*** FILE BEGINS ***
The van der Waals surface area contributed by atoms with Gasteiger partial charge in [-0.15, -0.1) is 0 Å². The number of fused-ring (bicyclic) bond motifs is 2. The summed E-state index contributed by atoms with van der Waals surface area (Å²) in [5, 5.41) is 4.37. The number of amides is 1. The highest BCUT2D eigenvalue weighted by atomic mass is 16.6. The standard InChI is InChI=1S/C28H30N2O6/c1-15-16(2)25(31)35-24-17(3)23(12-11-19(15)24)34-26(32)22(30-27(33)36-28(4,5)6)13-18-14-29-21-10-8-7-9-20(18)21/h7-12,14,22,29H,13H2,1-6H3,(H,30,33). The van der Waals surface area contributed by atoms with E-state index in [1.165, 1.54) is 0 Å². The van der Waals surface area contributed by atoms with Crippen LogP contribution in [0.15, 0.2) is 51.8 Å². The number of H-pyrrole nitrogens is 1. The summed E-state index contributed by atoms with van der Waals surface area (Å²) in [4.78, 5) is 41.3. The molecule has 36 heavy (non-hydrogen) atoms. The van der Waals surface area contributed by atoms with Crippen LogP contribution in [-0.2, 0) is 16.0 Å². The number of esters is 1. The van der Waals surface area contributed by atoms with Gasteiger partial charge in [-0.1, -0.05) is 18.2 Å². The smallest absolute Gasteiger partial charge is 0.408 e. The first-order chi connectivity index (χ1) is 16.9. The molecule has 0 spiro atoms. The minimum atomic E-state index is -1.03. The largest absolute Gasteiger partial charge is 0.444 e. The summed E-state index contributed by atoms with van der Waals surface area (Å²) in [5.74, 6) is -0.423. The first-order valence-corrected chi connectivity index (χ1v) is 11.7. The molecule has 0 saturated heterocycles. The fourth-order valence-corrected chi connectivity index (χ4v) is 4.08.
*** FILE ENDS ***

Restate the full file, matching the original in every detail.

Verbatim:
The van der Waals surface area contributed by atoms with Gasteiger partial charge in [-0.15, -0.1) is 0 Å². The number of fused-ring (bicyclic) bond motifs is 2. The summed E-state index contributed by atoms with van der Waals surface area (Å²) in [5, 5.41) is 4.37. The number of amides is 1. The highest BCUT2D eigenvalue weighted by atomic mass is 16.6. The standard InChI is InChI=1S/C28H30N2O6/c1-15-16(2)25(31)35-24-17(3)23(12-11-19(15)24)34-26(32)22(30-27(33)36-28(4,5)6)13-18-14-29-21-10-8-7-9-20(18)21/h7-12,14,22,29H,13H2,1-6H3,(H,30,33). The van der Waals surface area contributed by atoms with E-state index in [1.165, 1.54) is 0 Å². The van der Waals surface area contributed by atoms with Crippen LogP contribution in [0.15, 0.2) is 51.8 Å². The number of H-pyrrole nitrogens is 1. The summed E-state index contributed by atoms with van der Waals surface area (Å²) in [4.78, 5) is 41.3. The molecule has 36 heavy (non-hydrogen) atoms. The van der Waals surface area contributed by atoms with Crippen LogP contribution in [-0.2, 0) is 16.0 Å². The number of esters is 1. The van der Waals surface area contributed by atoms with Gasteiger partial charge in [-0.1, -0.05) is 18.2 Å². The smallest absolute Gasteiger partial charge is 0.408 e. The first-order chi connectivity index (χ1) is 16.9. The molecule has 0 spiro atoms. The minimum atomic E-state index is -1.03. The largest absolute Gasteiger partial charge is 0.444 e. The summed E-state index contributed by atoms with van der Waals surface area (Å²) in [5.74, 6) is -0.423. The first-order valence-corrected chi connectivity index (χ1v) is 11.7. The molecule has 0 saturated heterocycles. The fourth-order valence-corrected chi connectivity index (χ4v) is 4.08.